Relentless attacking: "Born to Battle: 2 of 2: Grant and Forrest--Shiloh, Vicksburg, and Chattanooga" by Jack Hurst.

Jul 04, 12:55 AM

AUTHOR.

(Photo:Battle of Chattanooga by Thure de Thulstrup. Ulysses S. Grant uses a field glass to follow the Union assault on Missionary Ridge. Grant is joined by Generals Gordon Granger (left) and George H. Thomas.

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depicting the Battle of Missionary Ridge) of the Chattanooga Campaign. )

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Relentless attacking: "Born to Battle: 2 of 2: Grant and Forrest--Shiloh, Vicksburg, and Chattanooga" by Jack Hurst.

Publishers Weekly “Making sophisticated use of archival and printed sources, Hurst maintains that the marginalization of Forrest, a blacksmith's son, by a Confederacy insisting on ‘blue-blood leadership' was ‘a chief cause of the Confederacy's death.' The Union, by contrast, made effective use of the equally lowborn and unpolished Grant. Both, Hurst asserts, exemplified the common men who did most of the war's dying. Both understood what soldiers could do in particular situations. And both were accustomed by peacetime hardship to the fears and anxieties of wartime command. The comparison…is original and provocative.”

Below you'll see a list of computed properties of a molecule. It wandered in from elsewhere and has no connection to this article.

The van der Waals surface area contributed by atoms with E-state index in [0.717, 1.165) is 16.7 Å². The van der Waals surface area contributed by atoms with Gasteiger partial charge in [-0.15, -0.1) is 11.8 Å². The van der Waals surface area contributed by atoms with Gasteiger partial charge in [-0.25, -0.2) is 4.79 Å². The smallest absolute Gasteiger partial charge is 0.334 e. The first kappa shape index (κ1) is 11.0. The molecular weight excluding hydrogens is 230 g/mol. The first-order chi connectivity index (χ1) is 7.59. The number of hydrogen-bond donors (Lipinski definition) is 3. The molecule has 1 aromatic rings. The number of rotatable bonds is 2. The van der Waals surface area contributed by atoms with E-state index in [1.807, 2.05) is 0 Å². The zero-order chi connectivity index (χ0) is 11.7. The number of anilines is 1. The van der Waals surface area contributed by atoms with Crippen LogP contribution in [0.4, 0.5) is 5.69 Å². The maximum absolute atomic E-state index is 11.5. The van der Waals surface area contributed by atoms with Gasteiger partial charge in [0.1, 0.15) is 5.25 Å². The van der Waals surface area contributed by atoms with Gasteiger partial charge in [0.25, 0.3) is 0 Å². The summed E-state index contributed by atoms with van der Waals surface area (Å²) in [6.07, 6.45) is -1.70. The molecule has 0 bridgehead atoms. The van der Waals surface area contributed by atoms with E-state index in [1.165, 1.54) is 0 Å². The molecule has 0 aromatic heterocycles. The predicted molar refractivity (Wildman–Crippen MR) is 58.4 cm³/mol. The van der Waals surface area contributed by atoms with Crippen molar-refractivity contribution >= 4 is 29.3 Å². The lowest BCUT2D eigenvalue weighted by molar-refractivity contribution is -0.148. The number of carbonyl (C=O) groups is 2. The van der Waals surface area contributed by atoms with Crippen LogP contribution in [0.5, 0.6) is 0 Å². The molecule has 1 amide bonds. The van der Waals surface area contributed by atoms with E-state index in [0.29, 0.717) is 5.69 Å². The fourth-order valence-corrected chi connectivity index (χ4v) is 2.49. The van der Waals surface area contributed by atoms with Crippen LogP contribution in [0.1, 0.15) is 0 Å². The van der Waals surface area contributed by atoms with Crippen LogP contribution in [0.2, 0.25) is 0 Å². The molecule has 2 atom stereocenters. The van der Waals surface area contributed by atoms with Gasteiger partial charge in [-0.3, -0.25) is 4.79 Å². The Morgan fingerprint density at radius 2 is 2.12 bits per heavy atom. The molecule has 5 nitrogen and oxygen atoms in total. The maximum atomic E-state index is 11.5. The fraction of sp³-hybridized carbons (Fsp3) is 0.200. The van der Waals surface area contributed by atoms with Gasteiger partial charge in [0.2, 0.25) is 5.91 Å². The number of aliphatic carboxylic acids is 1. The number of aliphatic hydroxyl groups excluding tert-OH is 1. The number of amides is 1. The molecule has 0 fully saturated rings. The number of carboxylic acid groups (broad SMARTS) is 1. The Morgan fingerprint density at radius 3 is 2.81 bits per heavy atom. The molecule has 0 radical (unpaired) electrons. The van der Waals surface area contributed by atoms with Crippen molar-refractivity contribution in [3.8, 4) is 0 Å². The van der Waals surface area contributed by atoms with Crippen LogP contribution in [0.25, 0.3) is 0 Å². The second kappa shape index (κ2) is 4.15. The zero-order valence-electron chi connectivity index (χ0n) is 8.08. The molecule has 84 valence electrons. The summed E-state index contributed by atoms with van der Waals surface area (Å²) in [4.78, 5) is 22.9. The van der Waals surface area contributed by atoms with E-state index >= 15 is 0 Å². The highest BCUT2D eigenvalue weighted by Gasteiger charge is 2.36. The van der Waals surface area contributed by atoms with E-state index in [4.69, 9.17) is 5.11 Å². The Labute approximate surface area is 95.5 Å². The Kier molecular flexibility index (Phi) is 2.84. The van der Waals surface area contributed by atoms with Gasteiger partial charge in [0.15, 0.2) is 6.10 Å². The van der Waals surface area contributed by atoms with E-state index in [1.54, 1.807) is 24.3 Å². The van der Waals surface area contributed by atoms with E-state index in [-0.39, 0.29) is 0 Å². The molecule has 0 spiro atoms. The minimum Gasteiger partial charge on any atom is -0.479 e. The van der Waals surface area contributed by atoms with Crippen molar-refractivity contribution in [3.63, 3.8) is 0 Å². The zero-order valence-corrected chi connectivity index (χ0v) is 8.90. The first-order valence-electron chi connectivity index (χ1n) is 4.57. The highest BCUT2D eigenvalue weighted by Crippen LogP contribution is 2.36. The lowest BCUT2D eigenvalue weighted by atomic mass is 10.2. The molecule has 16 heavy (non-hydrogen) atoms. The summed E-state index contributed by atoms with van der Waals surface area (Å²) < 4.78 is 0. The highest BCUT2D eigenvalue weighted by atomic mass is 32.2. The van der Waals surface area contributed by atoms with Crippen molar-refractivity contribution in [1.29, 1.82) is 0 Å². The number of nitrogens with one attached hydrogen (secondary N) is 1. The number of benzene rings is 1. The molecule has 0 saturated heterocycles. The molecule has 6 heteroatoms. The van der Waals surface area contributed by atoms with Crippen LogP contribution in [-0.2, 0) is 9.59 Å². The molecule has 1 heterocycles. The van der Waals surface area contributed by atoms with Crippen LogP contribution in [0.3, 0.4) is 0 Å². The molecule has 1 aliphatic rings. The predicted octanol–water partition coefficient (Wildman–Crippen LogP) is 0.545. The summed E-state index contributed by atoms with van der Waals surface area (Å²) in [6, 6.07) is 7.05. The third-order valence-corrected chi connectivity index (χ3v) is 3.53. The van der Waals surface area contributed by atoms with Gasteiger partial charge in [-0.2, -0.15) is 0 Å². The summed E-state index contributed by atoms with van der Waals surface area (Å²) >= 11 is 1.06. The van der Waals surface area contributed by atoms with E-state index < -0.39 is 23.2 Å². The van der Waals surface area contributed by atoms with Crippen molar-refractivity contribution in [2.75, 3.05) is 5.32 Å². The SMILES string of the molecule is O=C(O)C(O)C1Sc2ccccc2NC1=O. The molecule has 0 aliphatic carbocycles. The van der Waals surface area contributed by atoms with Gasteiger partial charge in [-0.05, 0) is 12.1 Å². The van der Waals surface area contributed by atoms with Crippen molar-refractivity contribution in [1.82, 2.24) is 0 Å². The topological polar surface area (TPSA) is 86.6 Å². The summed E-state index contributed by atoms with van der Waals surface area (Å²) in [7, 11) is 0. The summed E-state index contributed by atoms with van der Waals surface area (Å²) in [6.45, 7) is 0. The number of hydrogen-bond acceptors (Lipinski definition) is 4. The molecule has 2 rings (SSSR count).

American History “[A] well-told take on a great face-off.”

Kirkus Reviews “A lively narrative of the Civil War's Western theatre, too often overshadowed by the better known armies and battles in the East.... Hurst amply illustrates the misery visited upon Tennessee and Mississippi as the armies moved back and forth across the land, along with the backbiting, blunders and inflated egos that abounded in both armies.”

Ernest B. Furgurson, author of Chancellorsville 1863 and Not War But Murder: Cold Harbor 1864 “In a finely wrought battle narrative and character study, Jack Hurst shows how two men seemingly so different—one flamboyant and daring, the other solid and determined—became great soldiers by struggling not only against their enemies, but against their own inner demons.”